How soon is ‘too soon’?
Three years after becoming the first woman to win an Academy Award for Best Director with fascinating character-study The Hurt Locker, Kathryn Bigelow returns to the war genre with her dramatisation of the decade-long hunt for al-Qaeda terrorist leader Osama Bin Laden.
Continue reading Zero Dark Thirty Review
“You had my curiosity. But now you have my attention.”
Quentin Tarantino follows the success of Inglorious Basterds with another outlandish historical revision, but instead of targeting the Second World War subgenre, the acclaimed director sets his sights on western mythology for his reimagining of the legendary Django. Amplifying the spaghetti western undertones that lingered throughout Inglorious Basterds, and free from the shackles of the original narrative, Tarantino delivers a powerfully wild, provocative and imaginative revisionist western.
Continue reading Django Unchained Review
Tom Hooper prepares another speech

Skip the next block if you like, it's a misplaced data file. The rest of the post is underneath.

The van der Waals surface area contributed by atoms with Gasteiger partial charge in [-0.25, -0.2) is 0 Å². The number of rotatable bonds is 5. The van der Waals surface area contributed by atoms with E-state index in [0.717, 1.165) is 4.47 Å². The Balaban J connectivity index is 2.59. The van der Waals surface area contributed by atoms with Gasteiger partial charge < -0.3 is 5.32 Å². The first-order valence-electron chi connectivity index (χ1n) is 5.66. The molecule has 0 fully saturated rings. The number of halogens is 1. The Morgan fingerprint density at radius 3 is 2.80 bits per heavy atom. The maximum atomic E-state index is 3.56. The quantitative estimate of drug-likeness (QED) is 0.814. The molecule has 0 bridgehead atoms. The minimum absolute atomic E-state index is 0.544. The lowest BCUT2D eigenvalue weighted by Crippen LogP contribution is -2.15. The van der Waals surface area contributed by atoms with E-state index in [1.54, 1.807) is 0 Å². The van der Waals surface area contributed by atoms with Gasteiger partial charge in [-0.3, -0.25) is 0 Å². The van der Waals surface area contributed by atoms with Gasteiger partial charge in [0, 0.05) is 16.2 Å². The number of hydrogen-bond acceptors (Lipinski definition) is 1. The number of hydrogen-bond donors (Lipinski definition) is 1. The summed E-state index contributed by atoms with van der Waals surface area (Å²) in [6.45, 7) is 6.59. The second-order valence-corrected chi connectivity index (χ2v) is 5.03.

Following the success of his Oscar-winning royal period drama The King’s Speech, British director Tom Hooper tackles an adaptation of Victor Hugo’s acclaimed Les Misérables. There have been many incarnations of the legendary 1862 French novel that date back to the birth of cinema, but Hooper is the first filmmaker to translate Alain Boublil’s and Claude-Michel Schönberg’s musical stage play to the big screen.
Continue reading Les Misérables Review
In order to attain the impossible, one must attempt the absurd.
It’s hard to forget the events that took place on the 26th December in 2004. An undersea megathrust earthquake rumbled beneath the Indian Ocean and the ensuing tsunami devastated Thailand, Indonesia and many other surrounding regions. As director and writer respectively, Juan Antonio Bayona and Sergio G. Sanchez take audiences back to that horrifying event to present a remarkable account of one family’s experience during the catastrophic tsunami.
Continue reading The Impossible Review